International Cheese Council of Canada                                                                

Canadian Cheese Importers Deeply Disappointed with Canada’s Newly Published CUSMA Dairy TRQ Policies


OTTAWA, ON, May 17, 2022 – The International Cheese Council of Canada (ICCC) is deeply disappointed with Canada’s newly published dairy tariff rate quota policies, announced in response to a precedent-setting dispute under the Canada-United States-Mexico Agreement (CUSMA). Despite the United States’ win in the first-ever CUSMA dispute settlement panel on January 4, 2022 – in which the panelists found elements of Canada’s TRQ administration to be inconsistent with provisions of the agreement – Canada has decided to move forward once again with TRQ policies which do not meaningfully meet the spirit and letter of CUSMA.

“The ICCC objects to Canada’s new allocation and administration for the CUSMA dairy TRQs,” said Patrick Pelliccione, the ICCC’s Chairman. “By continuing to refuse to respect its trade obligations (under CUSMA and other agreements), Canada is not only affecting our country’s international reputation as a reliable trade partner, but it is also negatively impacting Canadian consumers and many small- and medium-sized Canadian enterprises – such as ICCC Members.”

Under CUSMA, which came into force on July 1, 2020, Canada agreed to provide additional market access to the United States for supply-managed goods through the creation of two new cheese TRQs. Since then, however, Canada’s TRQ administration and allocation practices have effectively limited the realization of this granted market access, leading to this trade dispute.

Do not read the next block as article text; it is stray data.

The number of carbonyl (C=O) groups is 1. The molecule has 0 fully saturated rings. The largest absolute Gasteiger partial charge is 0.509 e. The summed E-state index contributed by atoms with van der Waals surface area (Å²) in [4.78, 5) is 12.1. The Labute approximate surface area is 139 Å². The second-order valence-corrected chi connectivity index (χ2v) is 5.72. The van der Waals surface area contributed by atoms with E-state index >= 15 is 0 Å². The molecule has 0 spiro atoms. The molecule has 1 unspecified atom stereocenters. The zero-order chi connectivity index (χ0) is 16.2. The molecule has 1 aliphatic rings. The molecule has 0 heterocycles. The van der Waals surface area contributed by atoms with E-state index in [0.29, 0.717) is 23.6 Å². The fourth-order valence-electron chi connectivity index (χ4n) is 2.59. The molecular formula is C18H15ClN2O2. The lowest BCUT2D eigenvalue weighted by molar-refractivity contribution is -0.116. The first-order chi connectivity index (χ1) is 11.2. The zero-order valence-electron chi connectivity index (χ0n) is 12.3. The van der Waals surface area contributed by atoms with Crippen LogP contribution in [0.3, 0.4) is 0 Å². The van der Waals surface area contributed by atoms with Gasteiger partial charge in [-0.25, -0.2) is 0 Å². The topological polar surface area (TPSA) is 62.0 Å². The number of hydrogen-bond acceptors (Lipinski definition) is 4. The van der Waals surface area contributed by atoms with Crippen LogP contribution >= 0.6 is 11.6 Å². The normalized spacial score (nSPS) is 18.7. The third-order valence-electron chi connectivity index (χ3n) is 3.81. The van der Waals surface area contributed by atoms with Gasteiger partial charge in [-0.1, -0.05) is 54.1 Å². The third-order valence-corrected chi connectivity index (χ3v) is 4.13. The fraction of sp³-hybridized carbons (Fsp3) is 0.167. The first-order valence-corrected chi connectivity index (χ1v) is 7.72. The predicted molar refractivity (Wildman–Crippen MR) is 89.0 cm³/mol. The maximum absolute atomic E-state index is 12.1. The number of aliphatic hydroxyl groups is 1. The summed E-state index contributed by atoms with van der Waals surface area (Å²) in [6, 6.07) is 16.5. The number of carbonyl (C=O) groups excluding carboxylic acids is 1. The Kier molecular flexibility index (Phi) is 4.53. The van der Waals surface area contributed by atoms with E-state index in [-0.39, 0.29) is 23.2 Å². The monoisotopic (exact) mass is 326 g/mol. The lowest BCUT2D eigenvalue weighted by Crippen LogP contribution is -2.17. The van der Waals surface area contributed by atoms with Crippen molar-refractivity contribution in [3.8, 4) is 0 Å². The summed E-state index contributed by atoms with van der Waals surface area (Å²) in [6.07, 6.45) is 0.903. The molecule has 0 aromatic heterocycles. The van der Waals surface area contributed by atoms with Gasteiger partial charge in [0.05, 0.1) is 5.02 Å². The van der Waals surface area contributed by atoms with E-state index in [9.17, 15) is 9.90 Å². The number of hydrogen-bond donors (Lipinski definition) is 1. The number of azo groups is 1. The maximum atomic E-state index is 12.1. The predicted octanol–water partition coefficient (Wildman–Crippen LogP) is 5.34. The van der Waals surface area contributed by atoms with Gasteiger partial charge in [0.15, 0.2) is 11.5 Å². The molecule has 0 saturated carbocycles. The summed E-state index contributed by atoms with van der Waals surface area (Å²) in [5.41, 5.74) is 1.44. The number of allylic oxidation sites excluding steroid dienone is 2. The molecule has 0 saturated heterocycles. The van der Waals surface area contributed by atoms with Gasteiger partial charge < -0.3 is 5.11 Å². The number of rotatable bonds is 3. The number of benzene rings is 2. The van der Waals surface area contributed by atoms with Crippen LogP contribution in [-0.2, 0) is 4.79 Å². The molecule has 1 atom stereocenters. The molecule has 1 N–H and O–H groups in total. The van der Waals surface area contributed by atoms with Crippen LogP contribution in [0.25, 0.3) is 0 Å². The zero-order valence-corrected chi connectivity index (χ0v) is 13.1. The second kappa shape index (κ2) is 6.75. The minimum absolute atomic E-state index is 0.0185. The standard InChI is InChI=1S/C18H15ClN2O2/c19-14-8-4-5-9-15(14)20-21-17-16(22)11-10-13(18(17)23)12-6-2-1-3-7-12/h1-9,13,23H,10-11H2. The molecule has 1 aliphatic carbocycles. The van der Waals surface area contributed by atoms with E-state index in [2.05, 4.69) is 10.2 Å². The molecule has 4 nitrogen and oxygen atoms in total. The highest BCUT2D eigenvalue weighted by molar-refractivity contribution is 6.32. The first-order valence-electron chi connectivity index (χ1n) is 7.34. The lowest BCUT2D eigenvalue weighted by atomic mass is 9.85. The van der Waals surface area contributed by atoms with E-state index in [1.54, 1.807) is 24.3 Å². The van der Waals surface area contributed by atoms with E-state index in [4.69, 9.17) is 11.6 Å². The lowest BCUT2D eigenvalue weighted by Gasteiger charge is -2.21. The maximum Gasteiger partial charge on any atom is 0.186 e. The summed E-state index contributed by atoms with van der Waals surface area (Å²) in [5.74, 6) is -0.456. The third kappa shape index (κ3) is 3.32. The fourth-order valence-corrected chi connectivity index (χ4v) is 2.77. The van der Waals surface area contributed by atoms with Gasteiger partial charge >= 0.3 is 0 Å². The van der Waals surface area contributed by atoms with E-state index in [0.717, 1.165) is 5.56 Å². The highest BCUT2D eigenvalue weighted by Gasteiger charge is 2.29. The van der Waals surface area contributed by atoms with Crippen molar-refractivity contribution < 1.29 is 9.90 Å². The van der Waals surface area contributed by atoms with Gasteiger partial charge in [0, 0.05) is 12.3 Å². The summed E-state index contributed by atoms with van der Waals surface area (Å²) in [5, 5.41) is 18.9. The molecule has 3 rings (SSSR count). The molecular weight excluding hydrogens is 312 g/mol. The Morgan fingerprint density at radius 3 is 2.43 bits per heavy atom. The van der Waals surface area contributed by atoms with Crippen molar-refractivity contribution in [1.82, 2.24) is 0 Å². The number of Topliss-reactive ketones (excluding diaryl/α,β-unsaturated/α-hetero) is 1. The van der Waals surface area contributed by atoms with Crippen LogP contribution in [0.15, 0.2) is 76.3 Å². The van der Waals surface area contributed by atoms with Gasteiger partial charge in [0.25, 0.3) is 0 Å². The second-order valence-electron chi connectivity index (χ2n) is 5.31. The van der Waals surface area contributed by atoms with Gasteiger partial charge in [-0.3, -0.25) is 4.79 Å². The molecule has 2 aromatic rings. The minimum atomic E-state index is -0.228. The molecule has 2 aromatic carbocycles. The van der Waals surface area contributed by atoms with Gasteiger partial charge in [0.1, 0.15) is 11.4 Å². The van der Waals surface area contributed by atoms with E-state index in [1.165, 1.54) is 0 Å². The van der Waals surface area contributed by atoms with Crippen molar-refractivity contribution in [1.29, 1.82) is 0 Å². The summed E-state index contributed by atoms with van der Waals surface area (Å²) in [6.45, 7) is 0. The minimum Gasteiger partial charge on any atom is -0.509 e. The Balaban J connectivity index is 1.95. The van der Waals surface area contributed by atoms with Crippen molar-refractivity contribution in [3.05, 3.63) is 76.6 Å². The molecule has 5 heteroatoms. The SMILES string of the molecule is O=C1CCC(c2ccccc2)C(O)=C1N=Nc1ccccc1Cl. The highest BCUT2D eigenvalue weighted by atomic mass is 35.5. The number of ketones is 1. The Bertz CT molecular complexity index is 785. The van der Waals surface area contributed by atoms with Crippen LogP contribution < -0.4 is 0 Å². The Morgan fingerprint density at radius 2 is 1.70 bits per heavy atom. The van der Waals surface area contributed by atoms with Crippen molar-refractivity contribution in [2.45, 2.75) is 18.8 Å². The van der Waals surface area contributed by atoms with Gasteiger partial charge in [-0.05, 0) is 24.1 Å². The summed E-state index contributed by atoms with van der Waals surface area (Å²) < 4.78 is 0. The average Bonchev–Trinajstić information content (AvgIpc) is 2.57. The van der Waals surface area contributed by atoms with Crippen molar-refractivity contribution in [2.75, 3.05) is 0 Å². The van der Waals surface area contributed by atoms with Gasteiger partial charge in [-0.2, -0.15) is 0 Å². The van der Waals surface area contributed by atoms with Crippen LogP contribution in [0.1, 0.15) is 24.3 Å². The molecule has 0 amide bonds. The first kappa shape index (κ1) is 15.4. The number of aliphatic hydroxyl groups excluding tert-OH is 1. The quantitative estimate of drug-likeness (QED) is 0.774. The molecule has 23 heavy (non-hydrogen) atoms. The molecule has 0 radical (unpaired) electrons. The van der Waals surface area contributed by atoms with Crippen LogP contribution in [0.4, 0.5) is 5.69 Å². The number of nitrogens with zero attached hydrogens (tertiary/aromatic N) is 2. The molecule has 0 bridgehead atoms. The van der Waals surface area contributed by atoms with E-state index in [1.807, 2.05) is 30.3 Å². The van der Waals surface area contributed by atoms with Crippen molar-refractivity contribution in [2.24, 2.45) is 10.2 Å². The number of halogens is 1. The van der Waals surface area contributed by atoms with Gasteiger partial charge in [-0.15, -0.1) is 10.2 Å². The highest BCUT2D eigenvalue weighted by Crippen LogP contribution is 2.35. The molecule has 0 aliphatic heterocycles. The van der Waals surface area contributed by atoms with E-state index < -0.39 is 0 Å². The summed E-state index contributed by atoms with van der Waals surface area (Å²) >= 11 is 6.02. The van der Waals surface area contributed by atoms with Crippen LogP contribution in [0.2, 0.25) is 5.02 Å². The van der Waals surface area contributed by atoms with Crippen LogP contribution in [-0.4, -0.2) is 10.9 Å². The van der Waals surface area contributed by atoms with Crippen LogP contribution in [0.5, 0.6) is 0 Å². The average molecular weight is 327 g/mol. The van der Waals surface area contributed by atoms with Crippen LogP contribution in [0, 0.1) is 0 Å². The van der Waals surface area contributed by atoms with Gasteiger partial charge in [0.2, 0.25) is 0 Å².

““The Government of Canada’s single-minded focus on protecting its financially robust domestic dairy industry, at the expense of the small- and medium-sized businesses importing foreign cheeses, is inconsistent with its rhetoric about supporting small businesses – it’s like they’ve forgotten we are Canadians. We call on the Canadian government to come back to the table and modify these new policies, for the benefit of Canada’s cheese import businesses and to restore our country’s reputation as a trusted trading partner,” added Pelliccione.

As Canadian enterprises hurt by Canada’s proposed approach, the International Cheese Council of Canada (ICCC) welcomes the U.S. government’s effort to ensure that Canada fulfills its treaty obligations.  The ICCC will also continue to work with all stakeholders to ensure that Canadians are able to enjoy the benefits of Canada’s international trade agreements.


The International Cheese Council of Canada:

 Based in Ottawa (Canada), the ICCC is an association of small- and medium-sized cheese importers and their suppliers. Founded in 1976, we are the only association in Canada exclusively dedicated to the importation of cheese into Canada. Our members are Canadian importers of cheese; our associate members are cheese producers and processors from various countries that have signed international trade treaties with Canada. The ICCC works to ensure that Canada’s cheese TRQs are put in the hands of those most likely to use it. Such an outcome increases quota fill rates – to everyone’s benefit. The ICCC has co-existed with Canada’s supply-managed dairy sector for over 45 years and recognizes the rationale underlying the supply management system – we are not advocating for the dismantling of the supply management.


Media Contact: 

Marie Lemieux

Senior Advisor, International Cheese Council of Canada